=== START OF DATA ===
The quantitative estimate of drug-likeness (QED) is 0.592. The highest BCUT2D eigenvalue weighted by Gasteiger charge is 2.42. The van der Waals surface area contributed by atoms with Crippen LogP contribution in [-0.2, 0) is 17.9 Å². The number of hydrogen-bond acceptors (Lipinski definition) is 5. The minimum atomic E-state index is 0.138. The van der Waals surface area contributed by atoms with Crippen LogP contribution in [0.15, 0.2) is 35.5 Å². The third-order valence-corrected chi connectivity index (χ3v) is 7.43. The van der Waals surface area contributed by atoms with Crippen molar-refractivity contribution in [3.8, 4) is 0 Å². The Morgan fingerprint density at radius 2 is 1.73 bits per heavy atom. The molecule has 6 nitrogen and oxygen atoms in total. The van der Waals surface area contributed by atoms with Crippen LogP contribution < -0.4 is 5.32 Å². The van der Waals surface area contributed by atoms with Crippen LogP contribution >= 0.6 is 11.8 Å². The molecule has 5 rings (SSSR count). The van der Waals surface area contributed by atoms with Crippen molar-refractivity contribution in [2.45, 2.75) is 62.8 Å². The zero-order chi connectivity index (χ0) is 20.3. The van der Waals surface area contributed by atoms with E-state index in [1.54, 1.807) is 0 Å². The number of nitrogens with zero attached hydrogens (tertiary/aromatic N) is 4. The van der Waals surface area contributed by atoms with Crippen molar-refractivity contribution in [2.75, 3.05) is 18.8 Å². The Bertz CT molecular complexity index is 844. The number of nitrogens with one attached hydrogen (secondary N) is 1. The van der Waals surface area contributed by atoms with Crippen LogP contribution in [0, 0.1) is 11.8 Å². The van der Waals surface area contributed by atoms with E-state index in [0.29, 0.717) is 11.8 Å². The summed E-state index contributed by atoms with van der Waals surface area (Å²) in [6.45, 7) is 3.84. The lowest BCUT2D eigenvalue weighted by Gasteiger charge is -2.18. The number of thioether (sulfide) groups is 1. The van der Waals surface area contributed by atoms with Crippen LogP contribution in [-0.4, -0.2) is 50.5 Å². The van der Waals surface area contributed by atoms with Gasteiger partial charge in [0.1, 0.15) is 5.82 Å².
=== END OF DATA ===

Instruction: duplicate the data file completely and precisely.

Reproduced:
The quantitative estimate of drug-likeness (QED) is 0.592. The highest BCUT2D eigenvalue weighted by Gasteiger charge is 2.42. The van der Waals surface area contributed by atoms with Crippen LogP contribution in [-0.2, 0) is 17.9 Å². The number of hydrogen-bond acceptors (Lipinski definition) is 5. The minimum atomic E-state index is 0.138. The van der Waals surface area contributed by atoms with Crippen LogP contribution in [0.15, 0.2) is 35.5 Å². The third-order valence-corrected chi connectivity index (χ3v) is 7.43. The van der Waals surface area contributed by atoms with Crippen molar-refractivity contribution in [3.8, 4) is 0 Å². The Morgan fingerprint density at radius 2 is 1.73 bits per heavy atom. The molecule has 6 nitrogen and oxygen atoms in total. The van der Waals surface area contributed by atoms with Crippen LogP contribution < -0.4 is 5.32 Å². The van der Waals surface area contributed by atoms with Crippen LogP contribution >= 0.6 is 11.8 Å². The molecule has 5 rings (SSSR count). The van der Waals surface area contributed by atoms with Crippen molar-refractivity contribution in [2.45, 2.75) is 62.8 Å². The zero-order chi connectivity index (χ0) is 20.3. The van der Waals surface area contributed by atoms with E-state index in [1.54, 1.807) is 0 Å². The number of nitrogens with zero attached hydrogens (tertiary/aromatic N) is 4. The van der Waals surface area contributed by atoms with Crippen molar-refractivity contribution in [2.75, 3.05) is 18.8 Å². The Bertz CT molecular complexity index is 844. The number of nitrogens with one attached hydrogen (secondary N) is 1. The van der Waals surface area contributed by atoms with Crippen LogP contribution in [0, 0.1) is 11.8 Å². The van der Waals surface area contributed by atoms with E-state index in [0.29, 0.717) is 11.8 Å². The summed E-state index contributed by atoms with van der Waals surface area (Å²) in [6.45, 7) is 3.84. The lowest BCUT2D eigenvalue weighted by Gasteiger charge is -2.18. The number of thioether (sulfide) groups is 1. The van der Waals surface area contributed by atoms with Crippen LogP contribution in [-0.4, -0.2) is 50.5 Å². The van der Waals surface area contributed by atoms with Gasteiger partial charge in [0.1, 0.15) is 5.82 Å².